Story of Jasmine Buds
Jasmine buds were collected daily in season, early in the morning, before taking breakfast, after cleaning my face with a towel dipped in well water.
I recall electricity being a rarity at that time, and the alarm clock was unheard of. So with the crowing of two roosters in the yard (I guessed one crowed and woke up the sleepy one? :)), the village became alive. Many households had free ranging roosters, and one crow would always trigger neighbors’ roosters to crow, therefore quickly spreading the first news of morning to every villager in every house in this tiny village.
Before setting off for the jasmine fields in the mountain, I reached in a large ceramic vase where unmilled rice from recent harvest was kept, and generously scooped out a handful of it, spread it on the yard. The grains bounced off the dirt ground a very slight bit, as if trying to sprout into life. Our two chickens would dash over, heads quickly swung back and forth as they pecked on these morning rations.
Now chickens (we had free-ranging ducks joining the fray) were fed, the next task was to set off for the jasmine fields, to be bathed in morning dew. As my “special grandma” (she raised me since my both parents were too busy to do so) and I hiked up mountainous roads and leaving the Buddhist temple behind us. The jasmine field was large, covering the every square meter of the traversable mountainous land.
Our section of the field was next to a large banyan tree. I recall many time I used it as a compass as I navigated among oceans of jasmine buds. I always wondered if this hilltop was the top of the world? Looking at that banyan tree, I had never seen anything towering above it. If anything, it must be the gateway to the sky? The village was small, and no news of the outer world infiltrated my mind. “To be on the top of that sturdy bayan tree would be like being on top of the world.” I thought to myself in the morning light.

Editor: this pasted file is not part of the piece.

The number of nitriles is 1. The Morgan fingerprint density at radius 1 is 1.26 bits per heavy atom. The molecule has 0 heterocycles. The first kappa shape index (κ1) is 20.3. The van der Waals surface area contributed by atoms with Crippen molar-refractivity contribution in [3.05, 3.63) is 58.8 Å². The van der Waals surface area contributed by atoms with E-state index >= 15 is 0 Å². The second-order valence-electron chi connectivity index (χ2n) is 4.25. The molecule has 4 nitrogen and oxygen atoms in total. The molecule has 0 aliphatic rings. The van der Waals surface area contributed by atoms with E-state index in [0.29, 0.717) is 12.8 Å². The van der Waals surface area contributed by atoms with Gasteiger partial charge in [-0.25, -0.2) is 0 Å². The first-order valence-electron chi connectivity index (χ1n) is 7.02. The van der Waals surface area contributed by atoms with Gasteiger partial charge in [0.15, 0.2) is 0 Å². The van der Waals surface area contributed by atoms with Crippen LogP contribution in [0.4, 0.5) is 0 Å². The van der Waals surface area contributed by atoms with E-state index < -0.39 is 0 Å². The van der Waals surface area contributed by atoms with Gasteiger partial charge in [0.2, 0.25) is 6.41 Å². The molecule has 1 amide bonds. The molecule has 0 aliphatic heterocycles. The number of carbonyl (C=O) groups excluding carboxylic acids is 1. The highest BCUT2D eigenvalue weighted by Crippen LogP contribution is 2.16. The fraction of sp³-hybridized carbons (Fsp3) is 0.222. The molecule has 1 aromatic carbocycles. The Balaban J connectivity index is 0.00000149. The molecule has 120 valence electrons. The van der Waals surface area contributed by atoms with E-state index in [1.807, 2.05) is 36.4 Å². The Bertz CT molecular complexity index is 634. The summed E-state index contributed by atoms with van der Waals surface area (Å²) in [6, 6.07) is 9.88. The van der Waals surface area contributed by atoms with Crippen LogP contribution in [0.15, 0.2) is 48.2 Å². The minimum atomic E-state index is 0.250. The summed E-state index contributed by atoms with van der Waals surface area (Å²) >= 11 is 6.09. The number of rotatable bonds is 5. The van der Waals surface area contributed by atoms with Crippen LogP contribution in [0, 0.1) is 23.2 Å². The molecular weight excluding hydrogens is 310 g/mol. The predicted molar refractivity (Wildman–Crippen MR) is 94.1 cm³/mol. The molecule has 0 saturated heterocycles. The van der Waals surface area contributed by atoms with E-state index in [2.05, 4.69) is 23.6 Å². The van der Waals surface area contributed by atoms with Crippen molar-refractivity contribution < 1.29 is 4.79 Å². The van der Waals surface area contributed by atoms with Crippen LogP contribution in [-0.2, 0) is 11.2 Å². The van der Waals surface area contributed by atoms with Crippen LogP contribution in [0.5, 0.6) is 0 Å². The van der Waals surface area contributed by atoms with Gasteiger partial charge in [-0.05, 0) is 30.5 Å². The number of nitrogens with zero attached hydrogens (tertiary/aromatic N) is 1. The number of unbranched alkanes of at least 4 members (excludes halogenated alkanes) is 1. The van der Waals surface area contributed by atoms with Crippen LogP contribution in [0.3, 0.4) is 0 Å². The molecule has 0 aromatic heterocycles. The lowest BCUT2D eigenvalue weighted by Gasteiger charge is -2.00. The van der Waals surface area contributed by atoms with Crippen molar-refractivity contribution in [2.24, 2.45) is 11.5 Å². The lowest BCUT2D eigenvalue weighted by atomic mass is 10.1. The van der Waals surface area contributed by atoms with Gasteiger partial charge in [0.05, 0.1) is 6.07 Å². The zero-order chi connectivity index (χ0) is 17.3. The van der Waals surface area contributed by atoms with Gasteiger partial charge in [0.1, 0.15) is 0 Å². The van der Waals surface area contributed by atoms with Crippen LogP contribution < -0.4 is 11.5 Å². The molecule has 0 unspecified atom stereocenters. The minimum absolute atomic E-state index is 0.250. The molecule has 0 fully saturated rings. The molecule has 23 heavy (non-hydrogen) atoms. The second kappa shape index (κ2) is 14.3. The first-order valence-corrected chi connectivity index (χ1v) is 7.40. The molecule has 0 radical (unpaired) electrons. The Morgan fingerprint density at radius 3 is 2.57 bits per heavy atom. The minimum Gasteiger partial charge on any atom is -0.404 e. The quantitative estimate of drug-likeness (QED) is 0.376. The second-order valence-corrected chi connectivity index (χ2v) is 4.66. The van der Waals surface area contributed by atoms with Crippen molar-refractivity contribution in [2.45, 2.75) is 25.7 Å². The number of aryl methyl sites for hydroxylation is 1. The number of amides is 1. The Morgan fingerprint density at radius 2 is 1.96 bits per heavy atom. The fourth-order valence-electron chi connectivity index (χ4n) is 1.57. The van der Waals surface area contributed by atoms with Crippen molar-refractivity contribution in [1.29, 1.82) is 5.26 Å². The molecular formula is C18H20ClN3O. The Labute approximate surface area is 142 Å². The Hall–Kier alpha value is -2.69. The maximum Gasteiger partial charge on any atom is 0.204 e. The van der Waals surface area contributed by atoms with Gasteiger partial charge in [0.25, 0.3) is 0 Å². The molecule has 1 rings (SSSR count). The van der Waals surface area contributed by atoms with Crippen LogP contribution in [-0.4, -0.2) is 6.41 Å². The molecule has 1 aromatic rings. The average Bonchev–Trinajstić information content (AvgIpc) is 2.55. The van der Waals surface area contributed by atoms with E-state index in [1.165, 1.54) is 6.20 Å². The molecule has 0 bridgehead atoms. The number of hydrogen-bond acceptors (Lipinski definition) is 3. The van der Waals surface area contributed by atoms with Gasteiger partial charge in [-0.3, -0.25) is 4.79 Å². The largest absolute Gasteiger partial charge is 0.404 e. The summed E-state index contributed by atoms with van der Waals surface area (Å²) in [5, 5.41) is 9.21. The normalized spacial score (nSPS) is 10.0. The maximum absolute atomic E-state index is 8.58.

If we got up the hill into the jasmine field early enough, the banyan tree would faithfully reward us by extending a long, cool shadow onto our jasmine flower field. If this is the case, dew drops would form on large jasmine buds. I would occasionally sought refuge in chilly shadow areas to pick jasmine buds, letting the dew drops wet my fingers, arms, torso and bamboo basket (for collecting jasmine buds).
“If the jasmine buds already turned into blossoms, then they are no good, don’t pick them.” “Special grandma” duly instructed me.
“Is this one any good?” My bamboo basket had barely any harvest yet.
“Let me see… It’ll work.”
As I got more experience at picking jasmine buds, and endurance to hike along mountainous roads in later childhood years, I was able to be of help to her. There’s always a sense of pride in manual labor, in collecting jasmine buds to my little basket, then contributing these to my “special grandma’s” larger basket, which always had twice as much as my harvest at any moment.
As we collected jasmine buds, the morning mist picked up jasmine aroma, imbued it to our shirts, so that when we headed down the hill after morning harvest other villagers would immediately know our morning jasmine buds routine by smell. Jasmine buds were sold at the village hall to a tradesman. He would collect buds from everyone by balancing the harvest with a scratch-laden steelyard scale. Then he spread the buds on the floor in the village hall, as they got drier, he was to sell these to tea makers.
Then with a small bit of cash from selling jasmine harvest, my “special grandma” generously handed me a dime, with which I headed to the soy milk & youtiao shop for a mug of soy milk and, of course, youtiao (two fried porous bread sticks).